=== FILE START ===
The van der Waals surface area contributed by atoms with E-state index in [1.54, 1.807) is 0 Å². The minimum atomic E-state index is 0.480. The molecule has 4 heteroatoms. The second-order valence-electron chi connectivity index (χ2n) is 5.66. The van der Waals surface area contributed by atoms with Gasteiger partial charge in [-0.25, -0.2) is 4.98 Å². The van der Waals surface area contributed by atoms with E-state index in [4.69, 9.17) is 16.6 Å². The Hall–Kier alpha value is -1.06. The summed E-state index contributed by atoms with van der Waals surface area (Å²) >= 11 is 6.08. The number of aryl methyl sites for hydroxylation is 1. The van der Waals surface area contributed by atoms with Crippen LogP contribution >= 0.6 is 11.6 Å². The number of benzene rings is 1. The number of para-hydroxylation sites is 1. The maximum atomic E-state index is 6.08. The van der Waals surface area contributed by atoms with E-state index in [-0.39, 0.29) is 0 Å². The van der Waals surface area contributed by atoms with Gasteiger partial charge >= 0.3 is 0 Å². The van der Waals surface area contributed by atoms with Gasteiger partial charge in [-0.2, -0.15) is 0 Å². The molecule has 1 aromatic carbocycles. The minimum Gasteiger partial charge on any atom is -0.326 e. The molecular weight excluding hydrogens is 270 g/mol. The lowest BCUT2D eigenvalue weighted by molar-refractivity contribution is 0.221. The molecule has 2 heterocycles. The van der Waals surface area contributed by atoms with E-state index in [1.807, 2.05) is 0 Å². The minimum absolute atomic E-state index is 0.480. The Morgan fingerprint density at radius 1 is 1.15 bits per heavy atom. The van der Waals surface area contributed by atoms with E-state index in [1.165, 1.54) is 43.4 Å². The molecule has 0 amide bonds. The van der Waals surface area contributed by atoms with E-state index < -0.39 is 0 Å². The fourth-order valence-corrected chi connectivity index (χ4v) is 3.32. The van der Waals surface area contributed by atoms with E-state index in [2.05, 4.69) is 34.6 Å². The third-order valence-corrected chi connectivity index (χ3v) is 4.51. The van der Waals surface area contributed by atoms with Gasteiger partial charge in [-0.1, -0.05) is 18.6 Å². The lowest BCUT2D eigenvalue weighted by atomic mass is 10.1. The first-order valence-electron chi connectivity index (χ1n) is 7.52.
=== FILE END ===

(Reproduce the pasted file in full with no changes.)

The van der Waals surface area contributed by atoms with E-state index in [1.54, 1.807) is 0 Å². The minimum atomic E-state index is 0.480. The molecule has 4 heteroatoms. The second-order valence-electron chi connectivity index (χ2n) is 5.66. The van der Waals surface area contributed by atoms with Gasteiger partial charge in [-0.25, -0.2) is 4.98 Å². The van der Waals surface area contributed by atoms with E-state index in [4.69, 9.17) is 16.6 Å². The Hall–Kier alpha value is -1.06. The summed E-state index contributed by atoms with van der Waals surface area (Å²) >= 11 is 6.08. The number of aryl methyl sites for hydroxylation is 1. The van der Waals surface area contributed by atoms with Crippen LogP contribution >= 0.6 is 11.6 Å². The number of benzene rings is 1. The number of para-hydroxylation sites is 1. The maximum atomic E-state index is 6.08. The van der Waals surface area contributed by atoms with E-state index in [-0.39, 0.29) is 0 Å². The van der Waals surface area contributed by atoms with Gasteiger partial charge >= 0.3 is 0 Å². The van der Waals surface area contributed by atoms with Gasteiger partial charge in [-0.2, -0.15) is 0 Å². The molecule has 1 aromatic carbocycles. The minimum Gasteiger partial charge on any atom is -0.326 e. The molecular weight excluding hydrogens is 270 g/mol. The lowest BCUT2D eigenvalue weighted by molar-refractivity contribution is 0.221. The molecule has 2 heterocycles. The van der Waals surface area contributed by atoms with E-state index in [1.807, 2.05) is 0 Å². The minimum absolute atomic E-state index is 0.480. The Morgan fingerprint density at radius 1 is 1.15 bits per heavy atom. The van der Waals surface area contributed by atoms with E-state index in [1.165, 1.54) is 43.4 Å². The molecule has 0 amide bonds. The van der Waals surface area contributed by atoms with E-state index < -0.39 is 0 Å². The fourth-order valence-corrected chi connectivity index (χ4v) is 3.32. The van der Waals surface area contributed by atoms with E-state index in [2.05, 4.69) is 34.6 Å². The third-order valence-corrected chi connectivity index (χ3v) is 4.51. The van der Waals surface area contributed by atoms with Gasteiger partial charge in [-0.1, -0.05) is 18.6 Å². The lowest BCUT2D eigenvalue weighted by atomic mass is 10.1. The first-order valence-electron chi connectivity index (χ1n) is 7.52.